Barown Set Standard For County Municipalities

Barown Set Standard

For County Municipalities

With Teri Barown, the Village of Cooperstown got professional management right.

In 11 years as village clerk, Barown earned the confidence of numerous village boards, of Democratic and Republican trustees alike.

When the Katz Administration launched a $10 million redevelopment of the downtown – the Tillapaugh Administration continued it – it soon became clear grantsmanship was too time-consuming for an unpaid part-time board.

With NYCOM’s blessing, Barown was promoted from clerk to administrator. A busy, drama-free, five-year period of accomplishment followed.

Just before Teri was promoted, the City of Oneonta lost its first city administrator. Over the next four years, it lost two more.

So what lessons might be drawn from Teri Barown’s successful tenure?

• One, she was a known quality.

No surprises, and that lesson’s been learned. Looking toward a new Oneonta city manager, City Personnel Director Katie Böttger’s and City Engineer Greg Mattice’s names have been mentioned. At the county, Treasurer Allen Ruffles is in play.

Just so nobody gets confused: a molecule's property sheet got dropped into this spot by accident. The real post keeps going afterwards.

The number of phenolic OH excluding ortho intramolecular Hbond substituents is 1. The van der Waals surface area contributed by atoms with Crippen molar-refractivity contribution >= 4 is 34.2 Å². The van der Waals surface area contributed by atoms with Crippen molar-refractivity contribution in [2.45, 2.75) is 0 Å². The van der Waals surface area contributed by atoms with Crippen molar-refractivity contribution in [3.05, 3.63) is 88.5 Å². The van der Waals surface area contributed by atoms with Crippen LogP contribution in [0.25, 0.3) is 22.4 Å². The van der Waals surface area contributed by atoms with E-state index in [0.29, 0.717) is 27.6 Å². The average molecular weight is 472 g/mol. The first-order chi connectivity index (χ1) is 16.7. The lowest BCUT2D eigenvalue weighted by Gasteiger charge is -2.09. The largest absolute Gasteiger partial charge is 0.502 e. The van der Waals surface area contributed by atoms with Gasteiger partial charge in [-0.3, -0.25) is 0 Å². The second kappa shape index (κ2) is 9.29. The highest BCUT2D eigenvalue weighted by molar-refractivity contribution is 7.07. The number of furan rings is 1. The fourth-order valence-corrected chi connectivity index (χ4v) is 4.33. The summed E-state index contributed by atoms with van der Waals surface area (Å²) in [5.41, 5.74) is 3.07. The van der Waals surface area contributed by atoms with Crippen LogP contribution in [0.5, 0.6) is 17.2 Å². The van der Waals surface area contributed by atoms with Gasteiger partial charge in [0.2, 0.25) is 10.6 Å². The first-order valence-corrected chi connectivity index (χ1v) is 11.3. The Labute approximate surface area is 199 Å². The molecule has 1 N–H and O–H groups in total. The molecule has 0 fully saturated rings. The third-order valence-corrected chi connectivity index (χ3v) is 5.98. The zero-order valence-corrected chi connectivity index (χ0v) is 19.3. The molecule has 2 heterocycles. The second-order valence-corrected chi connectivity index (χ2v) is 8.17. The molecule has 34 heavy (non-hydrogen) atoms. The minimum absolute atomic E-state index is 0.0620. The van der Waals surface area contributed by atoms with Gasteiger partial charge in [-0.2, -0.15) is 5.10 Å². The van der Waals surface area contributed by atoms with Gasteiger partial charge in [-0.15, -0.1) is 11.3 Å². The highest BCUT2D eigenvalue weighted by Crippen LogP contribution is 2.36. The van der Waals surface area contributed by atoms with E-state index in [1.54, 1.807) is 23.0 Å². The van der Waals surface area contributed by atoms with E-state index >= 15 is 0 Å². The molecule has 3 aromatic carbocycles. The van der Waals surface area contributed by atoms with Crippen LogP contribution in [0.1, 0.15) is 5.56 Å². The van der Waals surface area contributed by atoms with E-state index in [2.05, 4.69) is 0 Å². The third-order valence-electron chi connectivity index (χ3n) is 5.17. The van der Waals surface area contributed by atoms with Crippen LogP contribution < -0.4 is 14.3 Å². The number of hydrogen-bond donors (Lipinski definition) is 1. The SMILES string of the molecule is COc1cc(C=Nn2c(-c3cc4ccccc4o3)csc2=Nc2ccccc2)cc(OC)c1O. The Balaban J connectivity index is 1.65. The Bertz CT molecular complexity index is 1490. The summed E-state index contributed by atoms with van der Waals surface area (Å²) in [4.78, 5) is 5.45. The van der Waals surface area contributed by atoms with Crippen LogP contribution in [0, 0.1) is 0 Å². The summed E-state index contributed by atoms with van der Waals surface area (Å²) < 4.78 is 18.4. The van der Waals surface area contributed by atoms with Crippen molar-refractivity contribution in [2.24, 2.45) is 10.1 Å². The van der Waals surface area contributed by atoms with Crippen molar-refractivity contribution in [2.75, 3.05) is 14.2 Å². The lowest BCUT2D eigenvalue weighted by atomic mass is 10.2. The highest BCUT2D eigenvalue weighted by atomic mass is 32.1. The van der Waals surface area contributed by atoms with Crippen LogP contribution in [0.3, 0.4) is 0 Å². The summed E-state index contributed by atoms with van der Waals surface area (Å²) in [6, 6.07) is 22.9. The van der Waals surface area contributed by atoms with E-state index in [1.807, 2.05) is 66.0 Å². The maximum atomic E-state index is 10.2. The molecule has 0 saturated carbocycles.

• Two, flexibility in hiring matters.

In addition to having a gem already on staff, the Village Board saved tens of thousands of dollars by promoting Barown and giving her a raise from $55,000 to $70,000 (with incremental bumps since then.) Common Council has paid well over $110,000 and up just to start. Teri didn’t have an MPA, as required in Oneonta’s City Charter; but she got things done.

• Three, she respects (and likes) people.

Asked what advice she has for her successor, she said “maintain an openness.” To trustees, she said, “Hire someone who can handle the duties, and work with the staff that’s here. We have excellent staff here.”

She called village clerk and, then, administrator, “dream jobs,” where she could serve a community of people she had known since girlhood.

• She was a good employee, excellent really.

Former Mayor Jeff Katz said: “She cared, but it was more than that. She’s emotionally invested in her job and the wellbeing of the village. Whatever was thrown her way, she
did it gladly and she did it well. She’s tenacious that way.”

That’s an employee everybody wants.

• She could handle politics.

While she was administrator, the Village Boards contained all Democrats. ‘Nuff said. Politics connects people with government; don’t cut that connection.

County board chairman David Bliss, R-Cooperstown/Town of Middlefield, and Oneonta Mayor Gary Herzig, have been coming to similar conclusions.

In effect, hire the right person – someone with commitment, experience and people skills –
and let them do their job.


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